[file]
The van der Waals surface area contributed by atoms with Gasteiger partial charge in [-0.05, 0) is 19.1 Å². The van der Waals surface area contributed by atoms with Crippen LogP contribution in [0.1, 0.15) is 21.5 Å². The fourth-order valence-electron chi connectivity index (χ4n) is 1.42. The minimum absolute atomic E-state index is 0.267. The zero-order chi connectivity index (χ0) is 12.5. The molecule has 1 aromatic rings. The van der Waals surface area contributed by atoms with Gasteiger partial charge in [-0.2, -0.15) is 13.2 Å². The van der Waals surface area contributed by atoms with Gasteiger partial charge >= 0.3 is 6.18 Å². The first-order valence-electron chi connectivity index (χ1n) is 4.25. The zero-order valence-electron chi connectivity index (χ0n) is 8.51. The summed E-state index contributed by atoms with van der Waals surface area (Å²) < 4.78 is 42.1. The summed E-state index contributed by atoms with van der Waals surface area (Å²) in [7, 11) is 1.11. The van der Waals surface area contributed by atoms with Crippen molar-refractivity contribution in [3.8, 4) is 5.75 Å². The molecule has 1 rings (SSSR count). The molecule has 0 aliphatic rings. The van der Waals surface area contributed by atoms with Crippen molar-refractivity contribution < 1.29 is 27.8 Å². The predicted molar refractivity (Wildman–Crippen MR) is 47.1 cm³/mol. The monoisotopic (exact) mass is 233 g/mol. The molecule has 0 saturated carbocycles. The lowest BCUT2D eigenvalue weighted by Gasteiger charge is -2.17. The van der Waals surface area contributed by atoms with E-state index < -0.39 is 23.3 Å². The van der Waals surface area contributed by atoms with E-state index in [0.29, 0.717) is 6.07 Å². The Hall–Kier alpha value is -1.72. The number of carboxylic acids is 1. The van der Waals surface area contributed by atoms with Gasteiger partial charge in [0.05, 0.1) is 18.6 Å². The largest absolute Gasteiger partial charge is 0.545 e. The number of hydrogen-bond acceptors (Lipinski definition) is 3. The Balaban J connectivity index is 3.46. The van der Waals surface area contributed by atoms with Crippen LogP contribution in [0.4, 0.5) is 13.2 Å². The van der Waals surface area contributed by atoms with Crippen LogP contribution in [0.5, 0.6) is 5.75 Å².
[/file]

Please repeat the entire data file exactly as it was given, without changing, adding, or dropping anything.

The van der Waals surface area contributed by atoms with Gasteiger partial charge in [-0.05, 0) is 19.1 Å². The van der Waals surface area contributed by atoms with Crippen LogP contribution in [0.1, 0.15) is 21.5 Å². The fourth-order valence-electron chi connectivity index (χ4n) is 1.42. The minimum absolute atomic E-state index is 0.267. The zero-order chi connectivity index (χ0) is 12.5. The molecule has 1 aromatic rings. The van der Waals surface area contributed by atoms with Gasteiger partial charge in [-0.2, -0.15) is 13.2 Å². The van der Waals surface area contributed by atoms with Gasteiger partial charge >= 0.3 is 6.18 Å². The first-order valence-electron chi connectivity index (χ1n) is 4.25. The zero-order valence-electron chi connectivity index (χ0n) is 8.51. The summed E-state index contributed by atoms with van der Waals surface area (Å²) < 4.78 is 42.1. The summed E-state index contributed by atoms with van der Waals surface area (Å²) in [7, 11) is 1.11. The van der Waals surface area contributed by atoms with Crippen molar-refractivity contribution in [3.8, 4) is 5.75 Å². The molecule has 1 rings (SSSR count). The molecule has 0 aliphatic rings. The van der Waals surface area contributed by atoms with Crippen molar-refractivity contribution < 1.29 is 27.8 Å². The predicted molar refractivity (Wildman–Crippen MR) is 47.1 cm³/mol. The monoisotopic (exact) mass is 233 g/mol. The molecule has 0 saturated carbocycles. The lowest BCUT2D eigenvalue weighted by Gasteiger charge is -2.17. The van der Waals surface area contributed by atoms with E-state index < -0.39 is 23.3 Å². The van der Waals surface area contributed by atoms with E-state index in [0.29, 0.717) is 6.07 Å². The Hall–Kier alpha value is -1.72. The number of carboxylic acids is 1. The van der Waals surface area contributed by atoms with Gasteiger partial charge in [0.05, 0.1) is 18.6 Å². The largest absolute Gasteiger partial charge is 0.545 e. The number of hydrogen-bond acceptors (Lipinski definition) is 3. The Balaban J connectivity index is 3.46. The van der Waals surface area contributed by atoms with Crippen LogP contribution in [0.4, 0.5) is 13.2 Å². The van der Waals surface area contributed by atoms with Crippen LogP contribution in [0.5, 0.6) is 5.75 Å².